SFF 2016 Review: The Handmaiden

Sydney Film Festival: The Handmaiden

The Handmaiden posterOften over-the-top, but also gorgeously shot and erotic to the point of parody. In other words, it’s the latest masterpiece from Park Chan-wook.

THE HANDMAIDEN has one of the most threatening and inventive uses of an octopus since Oldboy. This is unsurprising given that South Korean director Park Chan-wook is the unique voice behind both, delivering his first feature film since 2013’s Stoker. Adapting Welsh writer Sarah Waters’ novel Fingersmith, previously brought to screen as a BBC series set in its native Victorian England, Park effortlessly shifts the setting to 1930s colonial Korea in a version that is no less inventive, sexy or aware of its own turning cogs.

The first thing that will strike audiences about THE HANDMAIDEN is just how unreal the colours look. Before we know a thing about plotting or characters, Park and cinematographer Chung Chung-hoon establish the hyperreality of the piece, a necessity as they continue to push the narrative into more unbelievable places. Con man Count Fujiwara (Ha Jung-woo) recruits street pickpocket Sook-hee (Kim Tae-ri) to work at the estate of the mysterious heiress Lady Hideko (Kim Min-hee) in an attempt to take her fortune. Yet as Sook-hee and Hideko grow closer, best laid plans take an interesting turn. Divided into three distinct chapters, the film is constantly shifting perspectives, partly to obfuscate the truth, but also to translate something distinct English into a piece that is mostly Park’s.

Excess is the name of the game in Park’s adaptation, true of many of his works, here shifting it from modern violence to sexual encounters. From the first glimpse of the manor house that forms the primary location of the film, a blend of an English Victorian opulence and Japanese elegance, iconography from both cultures pours off the screen. What amounts to a lavish ‘heist’ or ‘sting’ structure doesn’t fall to the rapid-fire editing of the genre, replaced instead with long lingering takes that allow the viewer to soak in the mise-en-scène. When Sook-hee first meets the obsessive book collector (Cho Jin-woong) that keeps Hideko captive, there’s an impressive tracking shot that pushes past a guardian ‘snake’ as the camera envelops the entire space. This slavish attention to the details of the production design would undermine the story, if not for the sense that Park and his crew have placed each thread there deliberately.

The Handmaiden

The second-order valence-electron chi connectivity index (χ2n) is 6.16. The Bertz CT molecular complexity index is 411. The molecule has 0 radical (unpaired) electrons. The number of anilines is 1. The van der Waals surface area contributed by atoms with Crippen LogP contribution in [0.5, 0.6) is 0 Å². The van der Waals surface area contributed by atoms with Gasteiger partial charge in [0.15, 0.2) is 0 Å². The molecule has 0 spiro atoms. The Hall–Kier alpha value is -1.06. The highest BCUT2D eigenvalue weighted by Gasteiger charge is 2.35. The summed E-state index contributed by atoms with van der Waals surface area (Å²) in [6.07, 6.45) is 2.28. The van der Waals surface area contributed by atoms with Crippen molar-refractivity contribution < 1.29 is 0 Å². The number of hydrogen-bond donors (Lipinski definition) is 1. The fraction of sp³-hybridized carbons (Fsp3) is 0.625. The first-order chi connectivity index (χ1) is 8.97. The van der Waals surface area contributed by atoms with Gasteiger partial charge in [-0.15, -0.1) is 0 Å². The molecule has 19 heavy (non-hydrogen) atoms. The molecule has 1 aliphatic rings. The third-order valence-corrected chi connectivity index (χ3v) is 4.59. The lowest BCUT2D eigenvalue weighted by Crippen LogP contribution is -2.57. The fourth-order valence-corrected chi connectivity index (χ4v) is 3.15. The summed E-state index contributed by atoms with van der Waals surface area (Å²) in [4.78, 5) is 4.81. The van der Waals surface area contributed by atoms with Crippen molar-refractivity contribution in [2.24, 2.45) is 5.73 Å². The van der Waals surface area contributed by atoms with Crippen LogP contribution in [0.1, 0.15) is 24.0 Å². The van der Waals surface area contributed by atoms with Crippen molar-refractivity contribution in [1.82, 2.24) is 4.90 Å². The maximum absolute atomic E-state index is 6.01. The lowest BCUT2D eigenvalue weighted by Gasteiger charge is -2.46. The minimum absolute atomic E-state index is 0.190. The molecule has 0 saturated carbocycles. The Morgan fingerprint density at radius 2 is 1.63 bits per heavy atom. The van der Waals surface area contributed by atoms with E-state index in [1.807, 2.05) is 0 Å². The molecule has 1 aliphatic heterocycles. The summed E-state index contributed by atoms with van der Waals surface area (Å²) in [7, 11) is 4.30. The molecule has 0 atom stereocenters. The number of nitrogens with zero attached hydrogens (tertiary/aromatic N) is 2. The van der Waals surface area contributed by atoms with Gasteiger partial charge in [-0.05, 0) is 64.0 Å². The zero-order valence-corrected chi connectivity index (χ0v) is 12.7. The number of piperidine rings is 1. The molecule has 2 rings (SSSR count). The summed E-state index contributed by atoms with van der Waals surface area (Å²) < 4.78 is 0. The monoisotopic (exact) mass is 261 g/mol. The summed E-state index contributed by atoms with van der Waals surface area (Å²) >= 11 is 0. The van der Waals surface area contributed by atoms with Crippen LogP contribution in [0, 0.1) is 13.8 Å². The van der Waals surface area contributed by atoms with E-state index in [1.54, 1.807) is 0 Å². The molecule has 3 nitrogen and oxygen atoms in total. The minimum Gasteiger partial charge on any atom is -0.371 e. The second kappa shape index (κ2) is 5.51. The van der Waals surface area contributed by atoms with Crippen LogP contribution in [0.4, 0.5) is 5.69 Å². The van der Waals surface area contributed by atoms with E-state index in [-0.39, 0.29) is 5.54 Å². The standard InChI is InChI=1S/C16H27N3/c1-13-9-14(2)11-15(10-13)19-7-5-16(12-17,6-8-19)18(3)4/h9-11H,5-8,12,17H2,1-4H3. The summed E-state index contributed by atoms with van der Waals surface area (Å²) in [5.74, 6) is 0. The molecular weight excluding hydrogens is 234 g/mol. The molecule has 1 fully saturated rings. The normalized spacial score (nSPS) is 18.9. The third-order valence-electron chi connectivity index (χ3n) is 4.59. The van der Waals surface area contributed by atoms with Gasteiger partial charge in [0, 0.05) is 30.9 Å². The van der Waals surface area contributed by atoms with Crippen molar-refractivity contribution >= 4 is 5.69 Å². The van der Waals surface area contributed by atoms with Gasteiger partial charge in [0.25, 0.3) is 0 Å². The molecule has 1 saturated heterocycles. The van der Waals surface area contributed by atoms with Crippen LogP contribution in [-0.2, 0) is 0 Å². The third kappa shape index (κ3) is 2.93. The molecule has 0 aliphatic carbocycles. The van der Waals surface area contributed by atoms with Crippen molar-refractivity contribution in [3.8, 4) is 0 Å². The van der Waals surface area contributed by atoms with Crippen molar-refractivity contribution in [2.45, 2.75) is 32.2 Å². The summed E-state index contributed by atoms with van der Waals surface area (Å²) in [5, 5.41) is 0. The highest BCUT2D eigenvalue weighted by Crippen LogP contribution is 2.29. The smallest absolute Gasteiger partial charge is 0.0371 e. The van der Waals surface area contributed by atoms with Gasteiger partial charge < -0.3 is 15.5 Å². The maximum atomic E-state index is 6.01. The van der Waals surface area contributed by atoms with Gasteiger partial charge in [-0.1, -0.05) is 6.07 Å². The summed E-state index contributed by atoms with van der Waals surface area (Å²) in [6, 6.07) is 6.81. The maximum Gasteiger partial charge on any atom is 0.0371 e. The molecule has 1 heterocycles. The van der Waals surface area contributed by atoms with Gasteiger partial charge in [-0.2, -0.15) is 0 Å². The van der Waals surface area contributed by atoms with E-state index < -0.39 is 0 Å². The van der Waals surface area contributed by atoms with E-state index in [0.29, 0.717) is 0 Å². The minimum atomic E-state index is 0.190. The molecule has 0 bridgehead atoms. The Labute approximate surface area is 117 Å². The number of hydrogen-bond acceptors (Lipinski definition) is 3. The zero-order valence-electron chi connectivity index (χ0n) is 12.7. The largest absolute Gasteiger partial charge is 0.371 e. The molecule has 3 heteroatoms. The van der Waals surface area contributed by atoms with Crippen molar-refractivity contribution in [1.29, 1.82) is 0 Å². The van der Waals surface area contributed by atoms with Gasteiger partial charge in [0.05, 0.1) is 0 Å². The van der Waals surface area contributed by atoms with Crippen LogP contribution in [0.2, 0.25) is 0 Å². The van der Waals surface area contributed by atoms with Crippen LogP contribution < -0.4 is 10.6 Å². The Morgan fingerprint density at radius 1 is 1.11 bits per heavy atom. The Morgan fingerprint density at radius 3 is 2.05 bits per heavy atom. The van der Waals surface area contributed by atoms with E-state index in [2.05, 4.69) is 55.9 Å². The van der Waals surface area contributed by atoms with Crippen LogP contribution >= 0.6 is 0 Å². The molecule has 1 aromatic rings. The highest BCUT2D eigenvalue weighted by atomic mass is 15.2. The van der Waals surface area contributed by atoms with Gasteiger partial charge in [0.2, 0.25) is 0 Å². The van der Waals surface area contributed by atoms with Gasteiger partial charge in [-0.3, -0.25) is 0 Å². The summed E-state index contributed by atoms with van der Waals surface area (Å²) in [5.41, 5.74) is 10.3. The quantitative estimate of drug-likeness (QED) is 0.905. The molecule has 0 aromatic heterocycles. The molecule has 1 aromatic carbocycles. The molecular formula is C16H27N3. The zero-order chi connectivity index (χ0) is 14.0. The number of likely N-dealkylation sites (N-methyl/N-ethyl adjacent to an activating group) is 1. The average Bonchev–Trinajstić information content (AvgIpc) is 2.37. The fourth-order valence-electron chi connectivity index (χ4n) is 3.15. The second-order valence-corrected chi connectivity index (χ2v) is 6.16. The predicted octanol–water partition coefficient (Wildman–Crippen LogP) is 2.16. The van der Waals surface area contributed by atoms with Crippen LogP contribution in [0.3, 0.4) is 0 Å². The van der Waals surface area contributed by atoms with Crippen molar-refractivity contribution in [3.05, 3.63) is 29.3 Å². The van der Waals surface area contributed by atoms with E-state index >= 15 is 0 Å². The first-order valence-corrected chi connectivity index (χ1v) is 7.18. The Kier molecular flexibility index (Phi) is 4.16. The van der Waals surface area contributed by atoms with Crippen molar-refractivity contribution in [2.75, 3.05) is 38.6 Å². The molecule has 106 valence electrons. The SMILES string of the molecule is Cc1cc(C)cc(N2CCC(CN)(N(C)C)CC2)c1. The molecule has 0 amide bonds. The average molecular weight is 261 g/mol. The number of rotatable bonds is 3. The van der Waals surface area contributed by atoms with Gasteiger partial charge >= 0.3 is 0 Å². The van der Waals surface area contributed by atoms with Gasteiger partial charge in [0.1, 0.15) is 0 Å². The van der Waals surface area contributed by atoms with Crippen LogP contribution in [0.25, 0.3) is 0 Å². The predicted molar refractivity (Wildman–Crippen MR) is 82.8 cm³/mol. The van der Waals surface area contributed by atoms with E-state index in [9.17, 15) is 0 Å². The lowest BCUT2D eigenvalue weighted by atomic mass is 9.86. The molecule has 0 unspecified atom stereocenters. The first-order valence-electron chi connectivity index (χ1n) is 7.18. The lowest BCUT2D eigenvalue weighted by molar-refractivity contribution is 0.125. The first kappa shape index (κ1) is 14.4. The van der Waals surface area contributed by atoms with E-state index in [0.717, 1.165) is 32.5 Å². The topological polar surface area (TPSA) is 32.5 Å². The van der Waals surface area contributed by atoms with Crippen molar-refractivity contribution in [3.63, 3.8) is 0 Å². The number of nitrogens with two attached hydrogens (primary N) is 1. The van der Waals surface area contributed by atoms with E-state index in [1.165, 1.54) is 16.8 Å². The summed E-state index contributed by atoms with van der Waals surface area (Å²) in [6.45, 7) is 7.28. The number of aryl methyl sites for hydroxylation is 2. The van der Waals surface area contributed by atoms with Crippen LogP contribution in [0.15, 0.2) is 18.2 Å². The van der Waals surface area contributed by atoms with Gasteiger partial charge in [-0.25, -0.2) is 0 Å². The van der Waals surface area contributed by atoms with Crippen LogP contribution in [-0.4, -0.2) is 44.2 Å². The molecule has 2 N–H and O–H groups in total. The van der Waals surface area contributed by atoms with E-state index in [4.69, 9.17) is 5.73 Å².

All of which might just be a well-dressed delivery capsule for the intensely erotic and equally excessive lesbian sex scenes that commence between Sook-hee and Hideko in the second and third chapters, ones that would take on a pay-per-view porn quality were they not also highly aware of their own farce. What will undoubtedly be referred to universally as the prolonged “scissoring scene” is an extended vision of two writhing female bodies exploring each other, spouting incredulous dialogue that could have be ripped from a paperback piece of purple prose, except it’s so (literally) tongue in cheek that it’s impossible to take it seriously, and nor does Park seem to want us to. Park even returns to the sequence from a different point of view in the third act, an even more heightened version of the original scene, and it’s here we realise how important the traditional roles that Kim Tae-ri and Kim Min-hee have been playing. The innocent and mysteriously repressed archetypes have been hustling the audience, just as much as their intended targets of the sting.

THE HANDMAIDEN straddles the fine line between pointed satire and male fantasy, but also embraces its comic outlandishness at every opportunity. While diverging from Sarah Waters’ setting and plot at various key points, Park’s relocation of the film to something akin to home territory ensures that commentary on class structures and female empowerment remain firmly intact in the translation. So too does Park’s penchant for a ripping vengeance yarn, but the focus remains wholly on the individuals at the heart of the story. At times completely insane, THE HANDMAIDEN is a true cinematic experience.

2016 | South Korea | DIR: Park Chan-wook | WRITERS: Chung Seo-kyung, Park Chan-wook, adapted from the novel Fingersmith by Sarah Waters | CAST: Kim Min-hee, Kim Tae-ri, Ha Jung-woo, Cho Jin-woong, Kim Hae-sook, Moon So-ri | DISTRIBUTOR: DreamWest | RUNNING TIME: 134 minutes | RATING: ★★★★½ (9/10)